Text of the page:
I started with the kimchi treatment, but it didn't have much efficacy for me; probably my kimchi didn't contain L. Sakei. So I ordered the Bactoferm. For several days I smeared it in my nostrils, and it seemed to be helping, but not enough. So I decided to take things further and I shot the Bactoferm up my sinuses with a nasal aspirator. This forceful irrigation of my sinuses with Bactoferm had revolutionary results. My sinuses feel completely normal for the first time in a decade. I used to have to flush my sinuses with salt/baking soda/baby shampoo several times a day in order to get the goop out; now there's no goop. Every now and then I blow my nose and produce some completely clear mucus, which is (I believe) normal for healthy sinuses. I experience no pain, no pressure, no post-nasal drip. The only issue that was slightly concerning was a temporary decrease in my ability to smell, but that went away after a few days. I only had to shoot BactoFerm up my head once; no repeat treatment has been necessary.

    In case anyone wants to know what worked for me specifically, here is what I did: I "woke up" the BactoFerm, as you mentioned in your posts, by mixing perhaps a teaspoon or two of the frozen bacteria with about a quarter cup of distilled water and letting it sit for twenty minutes. Then I heated a cup of distilled water in the microwave for 12 seconds--enough so it would be very slightly warm and not uncomfortable in my sinuses, but not so warm that it would potentially harm the L. Sakei. I put a quarter teaspoon of kosher salt in the lightly warmed water; again, so my sinuses wouldn't hurt from the treatment. Then I mixed the bacteria-water into the warmed salt water, and drew up a bulb-full into my nasal aspirator. I took turns shooting bulb-fulls of the bacterial solution up each nostril until I had used up the solution. It didn't hurt at all. For the next few days there was dried green goop in my nostrils in the morning when I woke up, and then my head was completely cleared up.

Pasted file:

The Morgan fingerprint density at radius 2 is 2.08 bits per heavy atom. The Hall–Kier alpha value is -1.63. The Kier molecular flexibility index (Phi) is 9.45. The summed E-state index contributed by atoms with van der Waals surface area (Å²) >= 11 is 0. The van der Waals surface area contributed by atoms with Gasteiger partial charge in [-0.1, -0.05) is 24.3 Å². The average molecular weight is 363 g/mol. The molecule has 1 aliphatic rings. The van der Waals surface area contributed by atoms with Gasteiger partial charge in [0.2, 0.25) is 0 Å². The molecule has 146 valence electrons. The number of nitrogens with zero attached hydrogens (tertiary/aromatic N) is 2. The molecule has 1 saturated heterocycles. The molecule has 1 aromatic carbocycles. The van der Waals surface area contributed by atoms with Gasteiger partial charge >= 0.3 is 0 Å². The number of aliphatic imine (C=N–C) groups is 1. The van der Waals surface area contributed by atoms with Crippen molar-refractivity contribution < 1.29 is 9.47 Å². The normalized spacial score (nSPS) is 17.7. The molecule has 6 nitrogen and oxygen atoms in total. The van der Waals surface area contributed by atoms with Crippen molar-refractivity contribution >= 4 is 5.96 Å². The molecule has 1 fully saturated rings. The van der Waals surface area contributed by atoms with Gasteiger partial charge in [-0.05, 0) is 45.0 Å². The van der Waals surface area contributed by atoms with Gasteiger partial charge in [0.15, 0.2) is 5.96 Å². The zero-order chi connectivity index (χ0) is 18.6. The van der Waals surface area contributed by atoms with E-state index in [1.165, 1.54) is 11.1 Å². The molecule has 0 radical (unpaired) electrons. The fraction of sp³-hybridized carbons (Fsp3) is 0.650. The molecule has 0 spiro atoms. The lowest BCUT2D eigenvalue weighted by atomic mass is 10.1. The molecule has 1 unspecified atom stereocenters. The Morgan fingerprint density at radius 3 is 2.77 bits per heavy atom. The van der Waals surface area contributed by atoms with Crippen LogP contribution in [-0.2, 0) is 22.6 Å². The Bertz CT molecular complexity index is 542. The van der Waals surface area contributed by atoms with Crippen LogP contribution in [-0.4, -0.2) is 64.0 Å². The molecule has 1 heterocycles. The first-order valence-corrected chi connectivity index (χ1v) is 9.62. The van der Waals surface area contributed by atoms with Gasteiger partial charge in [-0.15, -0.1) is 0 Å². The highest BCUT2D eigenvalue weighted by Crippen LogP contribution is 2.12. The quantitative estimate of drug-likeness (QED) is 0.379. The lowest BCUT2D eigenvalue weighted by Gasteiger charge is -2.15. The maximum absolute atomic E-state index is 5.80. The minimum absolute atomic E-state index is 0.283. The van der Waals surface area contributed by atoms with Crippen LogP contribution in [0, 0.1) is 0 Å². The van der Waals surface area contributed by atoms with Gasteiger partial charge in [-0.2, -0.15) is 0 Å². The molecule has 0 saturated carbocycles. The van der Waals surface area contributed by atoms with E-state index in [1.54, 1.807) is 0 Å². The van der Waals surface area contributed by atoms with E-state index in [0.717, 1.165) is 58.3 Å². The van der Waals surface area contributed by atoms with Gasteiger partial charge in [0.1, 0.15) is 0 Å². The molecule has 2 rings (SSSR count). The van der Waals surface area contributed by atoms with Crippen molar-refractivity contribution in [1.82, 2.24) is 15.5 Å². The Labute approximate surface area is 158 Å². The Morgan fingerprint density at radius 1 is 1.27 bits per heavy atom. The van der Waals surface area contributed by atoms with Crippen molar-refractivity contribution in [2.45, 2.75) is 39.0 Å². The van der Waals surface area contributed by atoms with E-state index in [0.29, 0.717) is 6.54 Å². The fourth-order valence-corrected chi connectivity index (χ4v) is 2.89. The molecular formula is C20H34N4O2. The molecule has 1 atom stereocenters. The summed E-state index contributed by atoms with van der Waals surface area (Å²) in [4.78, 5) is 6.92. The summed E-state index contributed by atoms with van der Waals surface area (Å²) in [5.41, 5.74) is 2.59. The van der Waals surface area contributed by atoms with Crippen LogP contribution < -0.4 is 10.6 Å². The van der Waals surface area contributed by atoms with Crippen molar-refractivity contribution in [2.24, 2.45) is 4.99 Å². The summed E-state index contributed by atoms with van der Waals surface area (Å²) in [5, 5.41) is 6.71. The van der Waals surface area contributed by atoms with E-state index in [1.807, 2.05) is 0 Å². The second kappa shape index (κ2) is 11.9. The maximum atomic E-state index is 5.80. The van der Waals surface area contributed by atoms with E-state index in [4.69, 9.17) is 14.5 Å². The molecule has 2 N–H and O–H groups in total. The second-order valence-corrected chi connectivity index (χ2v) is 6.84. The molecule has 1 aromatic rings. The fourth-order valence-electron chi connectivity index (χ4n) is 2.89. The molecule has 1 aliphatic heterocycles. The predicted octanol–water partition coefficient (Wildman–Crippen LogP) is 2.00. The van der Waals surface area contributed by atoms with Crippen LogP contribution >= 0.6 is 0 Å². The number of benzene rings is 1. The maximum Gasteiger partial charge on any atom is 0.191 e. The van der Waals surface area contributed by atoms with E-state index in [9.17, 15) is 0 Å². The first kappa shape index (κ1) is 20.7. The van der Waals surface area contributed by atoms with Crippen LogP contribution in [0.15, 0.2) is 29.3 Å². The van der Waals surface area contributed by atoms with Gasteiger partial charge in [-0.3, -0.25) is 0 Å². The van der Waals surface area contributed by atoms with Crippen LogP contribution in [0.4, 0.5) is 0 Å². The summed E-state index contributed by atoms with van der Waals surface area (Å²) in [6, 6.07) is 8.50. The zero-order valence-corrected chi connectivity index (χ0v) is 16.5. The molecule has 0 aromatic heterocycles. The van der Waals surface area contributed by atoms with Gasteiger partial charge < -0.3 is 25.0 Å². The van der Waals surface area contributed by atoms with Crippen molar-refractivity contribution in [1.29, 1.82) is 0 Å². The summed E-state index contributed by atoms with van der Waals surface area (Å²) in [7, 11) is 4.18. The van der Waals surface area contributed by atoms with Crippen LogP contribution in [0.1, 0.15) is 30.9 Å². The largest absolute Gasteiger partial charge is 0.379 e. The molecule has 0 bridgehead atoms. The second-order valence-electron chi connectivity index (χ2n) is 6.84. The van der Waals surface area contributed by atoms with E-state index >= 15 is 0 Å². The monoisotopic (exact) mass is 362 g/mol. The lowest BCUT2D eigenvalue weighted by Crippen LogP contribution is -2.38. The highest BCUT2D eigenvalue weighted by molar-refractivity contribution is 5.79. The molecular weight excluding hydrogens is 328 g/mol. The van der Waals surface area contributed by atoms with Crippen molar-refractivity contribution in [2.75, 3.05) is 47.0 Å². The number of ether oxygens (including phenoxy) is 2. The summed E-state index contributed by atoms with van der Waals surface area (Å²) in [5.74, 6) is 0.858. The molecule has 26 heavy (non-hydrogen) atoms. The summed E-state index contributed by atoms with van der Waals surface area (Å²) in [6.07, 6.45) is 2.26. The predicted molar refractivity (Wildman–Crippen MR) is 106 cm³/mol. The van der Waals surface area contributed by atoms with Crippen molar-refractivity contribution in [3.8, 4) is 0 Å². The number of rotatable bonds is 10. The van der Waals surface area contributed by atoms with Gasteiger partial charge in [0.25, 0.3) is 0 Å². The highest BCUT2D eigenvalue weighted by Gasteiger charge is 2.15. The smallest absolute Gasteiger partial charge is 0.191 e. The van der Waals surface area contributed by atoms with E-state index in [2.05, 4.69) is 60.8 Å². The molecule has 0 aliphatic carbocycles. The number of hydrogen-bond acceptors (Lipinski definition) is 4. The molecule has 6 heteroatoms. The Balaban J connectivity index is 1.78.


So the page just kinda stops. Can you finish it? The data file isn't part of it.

I hope this is helpful to someone else, and thanks again for sharing your experience with the rest of us! I'm still having lung problems, and am trying to work up my nerve to try putting Bacto-Ferm solution into my nebulizer and inhaling it.

    1. Sima

      This is a truly amazing story, and I'm so glad that you had success.
      I'm now wondering if some of the people who wrote me saying Bactoferm F-RM-52 didn't work for them actually just didn't get enough L. sakei up into their sinuses. At this point no one knows.

      This research article tested various Lactobacillus species to prevent and inhibit pulmonary Pseudomonas aeruginosa. They said: "Eight strains belonging to Lactobacillus fermentum, Lactobacillus zeae and Lactobacillus paracasei species harbouring anti-elastase and anti-biofilm properties are potential probiotics for fighting P. aeruginosa pulmonary infections". The article also discusses other Lactobacillus species.